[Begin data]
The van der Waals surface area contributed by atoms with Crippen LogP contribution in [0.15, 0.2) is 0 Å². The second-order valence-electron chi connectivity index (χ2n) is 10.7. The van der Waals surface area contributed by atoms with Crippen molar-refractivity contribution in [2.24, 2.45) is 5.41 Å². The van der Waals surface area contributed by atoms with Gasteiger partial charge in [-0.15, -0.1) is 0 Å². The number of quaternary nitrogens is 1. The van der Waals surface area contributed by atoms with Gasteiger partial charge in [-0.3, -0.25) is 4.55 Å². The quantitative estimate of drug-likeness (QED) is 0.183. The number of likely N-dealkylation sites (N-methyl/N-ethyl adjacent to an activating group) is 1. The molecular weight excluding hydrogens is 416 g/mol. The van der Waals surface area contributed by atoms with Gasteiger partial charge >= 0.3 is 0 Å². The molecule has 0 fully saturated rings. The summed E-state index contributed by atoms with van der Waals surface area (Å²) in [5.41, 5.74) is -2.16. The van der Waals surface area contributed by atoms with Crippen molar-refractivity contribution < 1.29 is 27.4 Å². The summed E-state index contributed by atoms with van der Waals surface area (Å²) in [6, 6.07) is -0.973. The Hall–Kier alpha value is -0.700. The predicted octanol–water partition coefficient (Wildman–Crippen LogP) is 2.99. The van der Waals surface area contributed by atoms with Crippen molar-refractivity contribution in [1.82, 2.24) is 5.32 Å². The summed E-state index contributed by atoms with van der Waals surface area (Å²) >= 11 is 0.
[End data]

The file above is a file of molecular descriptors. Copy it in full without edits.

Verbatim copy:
The van der Waals surface area contributed by atoms with Crippen LogP contribution in [0.15, 0.2) is 0 Å². The second-order valence-electron chi connectivity index (χ2n) is 10.7. The van der Waals surface area contributed by atoms with Crippen molar-refractivity contribution in [2.24, 2.45) is 5.41 Å². The van der Waals surface area contributed by atoms with Gasteiger partial charge in [-0.15, -0.1) is 0 Å². The number of quaternary nitrogens is 1. The van der Waals surface area contributed by atoms with Gasteiger partial charge in [-0.3, -0.25) is 4.55 Å². The quantitative estimate of drug-likeness (QED) is 0.183. The number of likely N-dealkylation sites (N-methyl/N-ethyl adjacent to an activating group) is 1. The molecular weight excluding hydrogens is 416 g/mol. The van der Waals surface area contributed by atoms with Gasteiger partial charge >= 0.3 is 0 Å². The molecule has 0 fully saturated rings. The summed E-state index contributed by atoms with van der Waals surface area (Å²) in [5.41, 5.74) is -2.16. The van der Waals surface area contributed by atoms with Crippen molar-refractivity contribution < 1.29 is 27.4 Å². The summed E-state index contributed by atoms with van der Waals surface area (Å²) in [6, 6.07) is -0.973. The Hall–Kier alpha value is -0.700. The predicted octanol–water partition coefficient (Wildman–Crippen LogP) is 2.99. The van der Waals surface area contributed by atoms with Crippen molar-refractivity contribution in [1.82, 2.24) is 5.32 Å². The summed E-state index contributed by atoms with van der Waals surface area (Å²) >= 11 is 0.